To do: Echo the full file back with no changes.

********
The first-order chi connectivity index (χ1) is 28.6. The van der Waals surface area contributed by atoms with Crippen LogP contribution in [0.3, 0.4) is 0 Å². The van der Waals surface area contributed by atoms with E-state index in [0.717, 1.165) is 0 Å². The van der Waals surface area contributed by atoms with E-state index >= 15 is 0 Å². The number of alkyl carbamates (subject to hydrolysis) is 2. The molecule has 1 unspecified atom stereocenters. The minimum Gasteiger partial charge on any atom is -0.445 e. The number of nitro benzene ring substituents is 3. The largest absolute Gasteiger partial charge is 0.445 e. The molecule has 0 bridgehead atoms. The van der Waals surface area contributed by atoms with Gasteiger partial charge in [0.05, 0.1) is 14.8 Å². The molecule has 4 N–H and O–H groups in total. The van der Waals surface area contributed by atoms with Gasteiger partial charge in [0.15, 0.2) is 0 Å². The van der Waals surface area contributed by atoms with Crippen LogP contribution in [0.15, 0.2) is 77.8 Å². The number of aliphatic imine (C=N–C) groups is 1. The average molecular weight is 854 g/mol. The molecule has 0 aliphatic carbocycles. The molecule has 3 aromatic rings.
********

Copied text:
The first-order chi connectivity index (χ1) is 28.6. The van der Waals surface area contributed by atoms with Crippen LogP contribution in [0.3, 0.4) is 0 Å². The van der Waals surface area contributed by atoms with E-state index in [0.717, 1.165) is 0 Å². The van der Waals surface area contributed by atoms with E-state index >= 15 is 0 Å². The number of alkyl carbamates (subject to hydrolysis) is 2. The molecule has 1 unspecified atom stereocenters. The minimum Gasteiger partial charge on any atom is -0.445 e. The number of nitro benzene ring substituents is 3. The largest absolute Gasteiger partial charge is 0.445 e. The molecule has 0 bridgehead atoms. The van der Waals surface area contributed by atoms with Gasteiger partial charge in [0.05, 0.1) is 14.8 Å². The molecule has 4 N–H and O–H groups in total. The van der Waals surface area contributed by atoms with Gasteiger partial charge in [0.15, 0.2) is 0 Å². The van der Waals surface area contributed by atoms with Crippen LogP contribution in [0.15, 0.2) is 77.8 Å². The number of aliphatic imine (C=N–C) groups is 1. The average molecular weight is 854 g/mol. The molecule has 0 aliphatic carbocycles. The molecule has 3 aromatic rings.